Twilight of the Trilogy
Where ultimate meaning is concerned, the Wachowski Brothers come out of the closet in the cataclysmic climax to their trilogy. The Matrix Revolutions is as religious -- defined in the broadest, most philosophical sense -- a movie as you'll ever see. It's certainly among the most overtly religious action movies ever made.
The work of high-tech evangelism is consumed with big philosophical questions and is inlaid with Christian themes and imagery. The Wachowskis have packaged their worldview in a tri-part opus that has demonstrated its appeal to spiritually hungry young cinephiles of the Internet age. By itself, however, the message may not satisfy those more comfortable playing video games than contemplating human destiny. And those who don't go in for the special effects may gag at the corny and traditional religious content. Pared down to its essentials, The Matrix message seems more schematic here than in the first two movies. Cryptic lines are delivered in the now familiar robotic manner, but you don't have to be a Matrix expert to understand the message. You just have to remember your Sunday school lessons.
The movie is divided into three sections. Savior Neo (Keanu Reeves) finds himself trapped between the real world and the Matrix just as he was at the end of The Matrix Reloaded. In the first part, Trinity and Morpheus free Neo after visiting the Oracle and the Frenchman. In the second section, with twenty hours until annihilation, the Machines bear down and Zion is defended in a ferocious battle. This siege emerges as a tremendously exciting piece of action filmmaking. Meanwhile Neo and Trinity pilot a ship to the heart of the Matrix for the movie's final phase -- a titanic confrontation between Neo and Mr. Smith that represents the eternal struggle between life, peace, and love and their negation, nihilism. Mr. Smith is a rogue program multiplying out of control and Neo is the warrior who must stop him to achieve the ultimate goal of peace. This is an old-fashioned story about sacrifice and heroism based on belief in something greater than oneself. Neo and Trinity's love is redemptive as is the faith certain people have in Neo. This blind faith breeds heroic acts of courage although the battle between good and evil, life and its negation, will continue.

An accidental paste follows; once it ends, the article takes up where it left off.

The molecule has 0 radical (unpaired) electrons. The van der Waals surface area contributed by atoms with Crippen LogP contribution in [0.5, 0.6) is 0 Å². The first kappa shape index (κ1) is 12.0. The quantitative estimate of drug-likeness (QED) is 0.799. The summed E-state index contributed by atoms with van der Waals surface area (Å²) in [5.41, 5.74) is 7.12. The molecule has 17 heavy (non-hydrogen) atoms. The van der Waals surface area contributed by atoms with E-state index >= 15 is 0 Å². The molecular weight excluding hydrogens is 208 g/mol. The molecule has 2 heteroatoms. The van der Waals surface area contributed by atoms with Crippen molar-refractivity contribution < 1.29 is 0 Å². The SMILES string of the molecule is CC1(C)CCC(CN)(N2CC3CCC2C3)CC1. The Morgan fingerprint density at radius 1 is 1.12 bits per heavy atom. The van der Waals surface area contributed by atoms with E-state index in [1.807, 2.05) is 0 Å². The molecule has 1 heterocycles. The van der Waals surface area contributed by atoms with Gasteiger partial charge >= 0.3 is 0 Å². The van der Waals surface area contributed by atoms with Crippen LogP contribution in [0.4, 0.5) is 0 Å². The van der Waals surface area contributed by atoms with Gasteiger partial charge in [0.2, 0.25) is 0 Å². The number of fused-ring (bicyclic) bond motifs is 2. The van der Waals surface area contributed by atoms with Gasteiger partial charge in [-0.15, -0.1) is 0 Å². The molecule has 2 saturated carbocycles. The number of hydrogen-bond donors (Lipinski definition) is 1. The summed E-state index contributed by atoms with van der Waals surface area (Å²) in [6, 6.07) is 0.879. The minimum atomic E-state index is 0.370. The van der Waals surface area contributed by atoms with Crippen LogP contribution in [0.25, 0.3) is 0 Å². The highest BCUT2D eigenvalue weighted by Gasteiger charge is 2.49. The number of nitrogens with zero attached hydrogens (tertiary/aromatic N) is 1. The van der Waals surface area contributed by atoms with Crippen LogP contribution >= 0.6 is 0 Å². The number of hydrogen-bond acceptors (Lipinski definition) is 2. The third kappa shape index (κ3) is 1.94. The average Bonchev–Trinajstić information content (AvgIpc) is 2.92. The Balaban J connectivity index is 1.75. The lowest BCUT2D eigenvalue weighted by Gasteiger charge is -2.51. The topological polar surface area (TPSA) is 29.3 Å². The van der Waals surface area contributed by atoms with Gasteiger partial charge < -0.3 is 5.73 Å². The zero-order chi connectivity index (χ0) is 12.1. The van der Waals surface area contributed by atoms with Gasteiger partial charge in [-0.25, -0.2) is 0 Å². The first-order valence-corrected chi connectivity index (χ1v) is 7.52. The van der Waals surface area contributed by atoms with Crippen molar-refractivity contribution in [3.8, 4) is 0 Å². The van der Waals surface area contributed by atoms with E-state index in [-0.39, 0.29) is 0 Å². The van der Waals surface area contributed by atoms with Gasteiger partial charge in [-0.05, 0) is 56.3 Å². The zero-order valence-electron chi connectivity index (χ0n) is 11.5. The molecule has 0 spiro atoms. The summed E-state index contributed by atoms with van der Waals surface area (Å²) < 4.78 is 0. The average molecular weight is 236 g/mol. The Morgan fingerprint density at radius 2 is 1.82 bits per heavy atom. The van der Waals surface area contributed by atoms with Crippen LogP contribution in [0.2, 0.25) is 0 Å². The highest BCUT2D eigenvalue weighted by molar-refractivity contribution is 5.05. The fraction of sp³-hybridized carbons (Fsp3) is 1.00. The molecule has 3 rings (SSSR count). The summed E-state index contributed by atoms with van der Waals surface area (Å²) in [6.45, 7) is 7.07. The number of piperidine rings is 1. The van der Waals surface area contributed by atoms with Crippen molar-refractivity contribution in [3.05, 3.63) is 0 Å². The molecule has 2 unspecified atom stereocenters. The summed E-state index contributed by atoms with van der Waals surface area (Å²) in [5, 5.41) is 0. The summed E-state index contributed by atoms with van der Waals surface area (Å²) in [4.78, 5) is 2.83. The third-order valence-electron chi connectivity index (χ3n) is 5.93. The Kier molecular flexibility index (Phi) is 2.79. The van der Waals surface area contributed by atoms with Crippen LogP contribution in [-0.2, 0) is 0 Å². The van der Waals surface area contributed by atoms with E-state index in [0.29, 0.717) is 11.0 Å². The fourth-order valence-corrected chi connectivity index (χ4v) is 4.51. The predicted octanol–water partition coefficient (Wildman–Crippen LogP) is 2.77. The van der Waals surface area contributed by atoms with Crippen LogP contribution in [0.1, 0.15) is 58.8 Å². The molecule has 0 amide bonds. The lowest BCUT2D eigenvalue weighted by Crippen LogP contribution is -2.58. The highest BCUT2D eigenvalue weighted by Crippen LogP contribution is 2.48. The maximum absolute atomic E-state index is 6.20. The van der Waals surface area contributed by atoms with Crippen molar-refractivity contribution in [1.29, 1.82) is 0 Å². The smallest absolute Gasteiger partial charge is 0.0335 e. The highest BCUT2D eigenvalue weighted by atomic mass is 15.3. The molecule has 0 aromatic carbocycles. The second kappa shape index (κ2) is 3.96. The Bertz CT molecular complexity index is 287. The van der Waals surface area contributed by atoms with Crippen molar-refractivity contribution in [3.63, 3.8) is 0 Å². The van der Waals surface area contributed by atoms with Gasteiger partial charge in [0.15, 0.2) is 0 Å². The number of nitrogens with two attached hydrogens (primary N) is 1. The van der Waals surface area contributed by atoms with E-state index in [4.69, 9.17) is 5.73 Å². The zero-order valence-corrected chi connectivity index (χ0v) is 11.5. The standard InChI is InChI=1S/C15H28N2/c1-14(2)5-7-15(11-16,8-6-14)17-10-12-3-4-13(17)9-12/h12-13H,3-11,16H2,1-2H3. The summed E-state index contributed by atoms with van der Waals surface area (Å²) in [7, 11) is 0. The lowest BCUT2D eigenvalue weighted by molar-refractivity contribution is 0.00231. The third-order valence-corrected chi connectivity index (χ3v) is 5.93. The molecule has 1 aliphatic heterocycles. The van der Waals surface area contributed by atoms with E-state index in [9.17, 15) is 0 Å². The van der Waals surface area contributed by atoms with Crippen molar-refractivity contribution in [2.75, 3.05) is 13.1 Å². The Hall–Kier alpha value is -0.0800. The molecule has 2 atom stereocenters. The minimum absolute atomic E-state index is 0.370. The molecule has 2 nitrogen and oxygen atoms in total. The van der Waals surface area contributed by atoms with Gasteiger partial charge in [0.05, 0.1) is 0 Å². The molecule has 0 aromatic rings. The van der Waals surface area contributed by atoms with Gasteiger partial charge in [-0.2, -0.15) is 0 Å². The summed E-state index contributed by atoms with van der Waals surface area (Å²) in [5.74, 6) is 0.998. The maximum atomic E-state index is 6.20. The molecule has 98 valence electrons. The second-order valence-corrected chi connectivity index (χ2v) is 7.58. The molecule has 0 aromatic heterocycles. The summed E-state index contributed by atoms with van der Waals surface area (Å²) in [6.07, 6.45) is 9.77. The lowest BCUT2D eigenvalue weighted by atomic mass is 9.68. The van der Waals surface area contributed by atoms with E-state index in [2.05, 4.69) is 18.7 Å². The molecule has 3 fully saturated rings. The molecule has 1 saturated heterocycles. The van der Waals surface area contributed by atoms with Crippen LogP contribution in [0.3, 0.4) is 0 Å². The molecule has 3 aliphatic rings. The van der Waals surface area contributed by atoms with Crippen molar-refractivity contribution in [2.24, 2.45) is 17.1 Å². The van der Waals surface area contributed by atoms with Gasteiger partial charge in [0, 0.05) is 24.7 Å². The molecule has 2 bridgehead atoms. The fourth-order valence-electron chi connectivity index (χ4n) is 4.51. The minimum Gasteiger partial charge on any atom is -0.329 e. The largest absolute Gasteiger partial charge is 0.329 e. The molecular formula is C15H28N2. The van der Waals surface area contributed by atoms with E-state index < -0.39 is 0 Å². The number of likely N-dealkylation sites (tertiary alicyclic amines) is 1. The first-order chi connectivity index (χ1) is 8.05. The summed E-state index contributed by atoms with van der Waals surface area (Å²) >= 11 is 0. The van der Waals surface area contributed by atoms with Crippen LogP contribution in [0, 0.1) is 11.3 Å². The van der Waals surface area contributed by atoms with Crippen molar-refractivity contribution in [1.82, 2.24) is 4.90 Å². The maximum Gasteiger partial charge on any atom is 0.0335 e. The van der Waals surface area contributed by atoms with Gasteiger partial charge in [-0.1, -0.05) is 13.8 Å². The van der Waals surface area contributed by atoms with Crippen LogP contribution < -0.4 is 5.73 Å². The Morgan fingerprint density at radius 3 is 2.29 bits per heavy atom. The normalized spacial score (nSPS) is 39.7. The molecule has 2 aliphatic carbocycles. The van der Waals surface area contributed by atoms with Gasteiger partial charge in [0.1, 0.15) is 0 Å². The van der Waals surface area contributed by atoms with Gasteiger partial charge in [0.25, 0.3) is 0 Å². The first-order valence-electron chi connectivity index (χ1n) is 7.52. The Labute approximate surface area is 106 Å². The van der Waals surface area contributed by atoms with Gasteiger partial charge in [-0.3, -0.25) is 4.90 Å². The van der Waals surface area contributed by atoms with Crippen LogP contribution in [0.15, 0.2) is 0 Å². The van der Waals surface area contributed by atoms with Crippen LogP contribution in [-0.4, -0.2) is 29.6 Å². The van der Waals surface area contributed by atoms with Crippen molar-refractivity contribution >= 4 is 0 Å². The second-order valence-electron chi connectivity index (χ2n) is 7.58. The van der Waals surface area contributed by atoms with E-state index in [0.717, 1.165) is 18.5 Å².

The end of a trilogy such as this is bound to be a letdown, especially for devotees. Yet the movie seems rendered with such technical virtuosity that it's hard not to feel awed by the dense, beautiful images of Neo sacrificing himself in the ultimate video game. It boils down to the catchphrase: "Do you believe in the One?" This conclusion may not be everyone's cup of tea but you had to see it coming. Believe or not.
(Released by Warner Bros. and rated "R" for scie-fi violence and brief sexual content.)